A New Biomarker for CVD in HIV-Infected Patients

Rajesh T. Gandhi, MD reviewing Mangili A et al. Clin Infect Dis 2014 Mar 15.


Lipoprotein-associated phospholipase A2 is frequently elevated in HIV-infected patients and is associated with surrogate markers of cardiovascular disease.


Blood levels of lipoprotein-associated phospholipase A2 (Lp-PLA2), an inflammatory enzyme found in atherosclerotic plaques, have been shown to predict risk for cardiovascular disease (CVD) in the general population. Unlike C-reactive protein, Lp-PLA2 is not affected by systemic inflammation, which may make it particularly useful for assessing cardiovascular risk in patients with chronic infectious diseases. Now, investigators have measured this enzyme in HIV-infected patients and assessed its relation to surrogate markers of atherosclerosis.

Lp-PLA2 activity and mass were measured on frozen blood samples from 341 HIV-infected adults. Samples from 75% of the participants showed abnormal Lp-PLA2 mass. Higher Lp-PLA2 activity — but not mass — was correlated with higher Framingham Risk Score. Lp-PLA2 activity also correlated, albeit weakly, with internal carotid intima–media thickness (r=0.12, P=0.04). Patients with higher coronary artery calcium scores (measured using specialized computed tomography) had significantly higher Lp-PLA2 mass than those with lower scores. In multivariable analysis adjusted for other cardiovascular risk factors, antiretroviral therapy and HIV protease inhibitor use were each positively associated with Lp-PLA2 activity and mass. The addition of Lp-PLA2 to standard cardiovascular risk factors improved the ability to predict common carotid (but not internal carotid or coronary) atherosclerosis.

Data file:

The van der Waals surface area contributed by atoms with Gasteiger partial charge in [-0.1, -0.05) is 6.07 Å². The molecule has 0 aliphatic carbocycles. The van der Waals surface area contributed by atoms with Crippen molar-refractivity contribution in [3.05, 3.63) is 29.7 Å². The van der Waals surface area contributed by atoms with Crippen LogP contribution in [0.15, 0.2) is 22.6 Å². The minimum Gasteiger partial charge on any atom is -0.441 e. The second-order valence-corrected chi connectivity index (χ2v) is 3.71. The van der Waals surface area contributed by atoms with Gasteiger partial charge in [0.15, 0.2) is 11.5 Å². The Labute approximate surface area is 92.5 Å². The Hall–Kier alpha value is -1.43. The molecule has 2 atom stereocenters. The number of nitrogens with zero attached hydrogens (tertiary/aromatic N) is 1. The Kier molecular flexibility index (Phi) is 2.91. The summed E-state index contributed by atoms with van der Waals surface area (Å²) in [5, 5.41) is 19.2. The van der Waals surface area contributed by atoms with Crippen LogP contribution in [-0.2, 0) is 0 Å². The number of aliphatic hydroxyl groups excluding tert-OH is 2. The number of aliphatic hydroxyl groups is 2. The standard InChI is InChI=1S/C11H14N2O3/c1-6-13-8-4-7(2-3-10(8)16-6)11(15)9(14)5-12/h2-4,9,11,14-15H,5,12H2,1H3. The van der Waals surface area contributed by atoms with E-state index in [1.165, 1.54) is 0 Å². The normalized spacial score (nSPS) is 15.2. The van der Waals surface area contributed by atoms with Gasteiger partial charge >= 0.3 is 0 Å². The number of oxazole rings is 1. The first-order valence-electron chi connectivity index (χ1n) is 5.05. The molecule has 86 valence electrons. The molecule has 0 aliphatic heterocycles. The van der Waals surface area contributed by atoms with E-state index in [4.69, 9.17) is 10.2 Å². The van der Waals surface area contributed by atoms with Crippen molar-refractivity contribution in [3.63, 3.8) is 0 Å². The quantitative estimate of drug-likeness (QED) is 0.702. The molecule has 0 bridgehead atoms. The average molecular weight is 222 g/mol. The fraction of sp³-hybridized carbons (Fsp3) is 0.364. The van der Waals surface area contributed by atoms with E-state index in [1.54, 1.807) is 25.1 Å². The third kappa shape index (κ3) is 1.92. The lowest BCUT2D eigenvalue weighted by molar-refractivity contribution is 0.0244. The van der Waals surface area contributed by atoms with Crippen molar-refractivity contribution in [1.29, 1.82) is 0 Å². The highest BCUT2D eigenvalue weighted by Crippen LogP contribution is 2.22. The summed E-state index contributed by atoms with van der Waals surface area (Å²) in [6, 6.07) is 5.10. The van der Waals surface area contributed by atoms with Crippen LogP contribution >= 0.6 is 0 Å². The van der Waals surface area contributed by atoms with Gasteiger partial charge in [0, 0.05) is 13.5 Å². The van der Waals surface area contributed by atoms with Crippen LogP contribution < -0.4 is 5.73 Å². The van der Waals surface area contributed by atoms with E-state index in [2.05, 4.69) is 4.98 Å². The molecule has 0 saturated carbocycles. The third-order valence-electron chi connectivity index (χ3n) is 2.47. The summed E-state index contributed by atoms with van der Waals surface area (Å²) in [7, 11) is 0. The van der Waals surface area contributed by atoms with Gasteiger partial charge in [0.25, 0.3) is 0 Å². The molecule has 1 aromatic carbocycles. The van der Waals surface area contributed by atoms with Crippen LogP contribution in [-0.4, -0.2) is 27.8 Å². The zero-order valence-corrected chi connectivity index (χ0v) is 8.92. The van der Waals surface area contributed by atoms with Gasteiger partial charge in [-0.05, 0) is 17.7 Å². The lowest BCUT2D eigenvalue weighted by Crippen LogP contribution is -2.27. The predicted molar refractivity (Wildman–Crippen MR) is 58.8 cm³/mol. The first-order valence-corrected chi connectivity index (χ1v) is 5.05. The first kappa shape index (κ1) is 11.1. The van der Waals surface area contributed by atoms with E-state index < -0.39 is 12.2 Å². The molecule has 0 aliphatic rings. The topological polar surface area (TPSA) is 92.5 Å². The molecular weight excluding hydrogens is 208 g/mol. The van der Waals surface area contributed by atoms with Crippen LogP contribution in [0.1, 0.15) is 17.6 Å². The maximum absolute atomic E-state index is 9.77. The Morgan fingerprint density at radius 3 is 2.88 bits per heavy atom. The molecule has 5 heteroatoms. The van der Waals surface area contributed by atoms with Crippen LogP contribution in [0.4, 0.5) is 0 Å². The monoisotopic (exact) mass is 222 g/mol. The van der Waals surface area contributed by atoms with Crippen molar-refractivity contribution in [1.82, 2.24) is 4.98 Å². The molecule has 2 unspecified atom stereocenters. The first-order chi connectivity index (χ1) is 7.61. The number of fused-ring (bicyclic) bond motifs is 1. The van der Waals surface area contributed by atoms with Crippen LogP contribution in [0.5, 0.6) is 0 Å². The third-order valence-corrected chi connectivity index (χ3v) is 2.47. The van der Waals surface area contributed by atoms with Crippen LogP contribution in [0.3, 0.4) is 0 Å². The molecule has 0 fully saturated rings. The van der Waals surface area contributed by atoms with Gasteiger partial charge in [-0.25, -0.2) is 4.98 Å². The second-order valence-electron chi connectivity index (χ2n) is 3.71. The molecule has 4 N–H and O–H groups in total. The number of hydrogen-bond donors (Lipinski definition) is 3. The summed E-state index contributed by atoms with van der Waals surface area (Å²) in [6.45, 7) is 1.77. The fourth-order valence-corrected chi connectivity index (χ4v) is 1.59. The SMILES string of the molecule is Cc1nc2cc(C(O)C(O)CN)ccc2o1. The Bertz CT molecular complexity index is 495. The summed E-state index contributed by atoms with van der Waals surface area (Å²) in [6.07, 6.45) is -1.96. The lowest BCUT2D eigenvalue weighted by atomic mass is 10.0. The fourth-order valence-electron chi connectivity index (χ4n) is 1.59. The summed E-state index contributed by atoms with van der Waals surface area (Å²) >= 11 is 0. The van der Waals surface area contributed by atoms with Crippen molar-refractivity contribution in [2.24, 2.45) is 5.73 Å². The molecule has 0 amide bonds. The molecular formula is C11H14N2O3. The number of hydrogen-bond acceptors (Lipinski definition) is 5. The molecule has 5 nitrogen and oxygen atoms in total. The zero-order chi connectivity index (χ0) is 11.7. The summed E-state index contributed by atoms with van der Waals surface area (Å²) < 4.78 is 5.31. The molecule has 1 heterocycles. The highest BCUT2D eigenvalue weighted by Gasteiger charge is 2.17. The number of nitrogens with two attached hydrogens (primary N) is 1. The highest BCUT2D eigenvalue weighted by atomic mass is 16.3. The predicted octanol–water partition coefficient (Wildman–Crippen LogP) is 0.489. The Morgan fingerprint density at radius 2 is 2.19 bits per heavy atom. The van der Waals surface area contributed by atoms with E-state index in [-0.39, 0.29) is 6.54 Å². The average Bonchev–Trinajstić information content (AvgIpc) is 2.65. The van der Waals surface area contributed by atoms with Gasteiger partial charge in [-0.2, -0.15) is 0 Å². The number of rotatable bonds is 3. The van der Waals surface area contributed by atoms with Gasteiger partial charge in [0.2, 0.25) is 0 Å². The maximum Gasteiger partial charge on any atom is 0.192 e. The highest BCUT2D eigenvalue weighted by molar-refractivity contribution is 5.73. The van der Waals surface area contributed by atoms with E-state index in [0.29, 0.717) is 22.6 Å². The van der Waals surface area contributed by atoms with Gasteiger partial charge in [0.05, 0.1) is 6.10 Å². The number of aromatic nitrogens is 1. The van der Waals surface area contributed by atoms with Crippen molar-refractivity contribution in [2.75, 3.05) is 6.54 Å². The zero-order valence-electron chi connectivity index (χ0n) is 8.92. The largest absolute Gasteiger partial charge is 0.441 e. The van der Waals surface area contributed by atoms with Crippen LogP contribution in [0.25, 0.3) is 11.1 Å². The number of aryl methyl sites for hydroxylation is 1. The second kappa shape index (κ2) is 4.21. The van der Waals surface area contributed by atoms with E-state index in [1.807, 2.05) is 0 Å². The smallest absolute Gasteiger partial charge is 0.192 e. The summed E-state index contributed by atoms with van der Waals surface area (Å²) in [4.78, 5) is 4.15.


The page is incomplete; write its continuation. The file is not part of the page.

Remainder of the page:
This intriguing cross-sectional study suggests that a novel inflammatory biomarker, lipoprotein-associated phospholipase A2, is frequently elevated in HIV-infected people and is associated with surrogate markers of cardiovascular disease. Longitudinal studies are necessary to determine whether elevated Lp-PLA2 predicts changes in surrogate CVD markers — and, most importantly, the occurrence of cardiovascular events — in such individuals. Drugs that lower Lp-PLA2levels are in clinical trials and, if successful in preventing atherosclerosis, may be particularly useful in HIV-infected patients. For now, although testing for this marker is available through commercial labs, it is not in widespread use for screening of the general population, and I would not order it on my HIV-infected patients until we have more information.


  1. Mangili A et al. Lipoprotein-associated phospholipase A2, a novel cardiovascular inflammatory marker, in HIV-infected patients. Clin Infect Dis2014 Mar 1558:893. (http://dx.doi.org/10.1093/cid/cit815)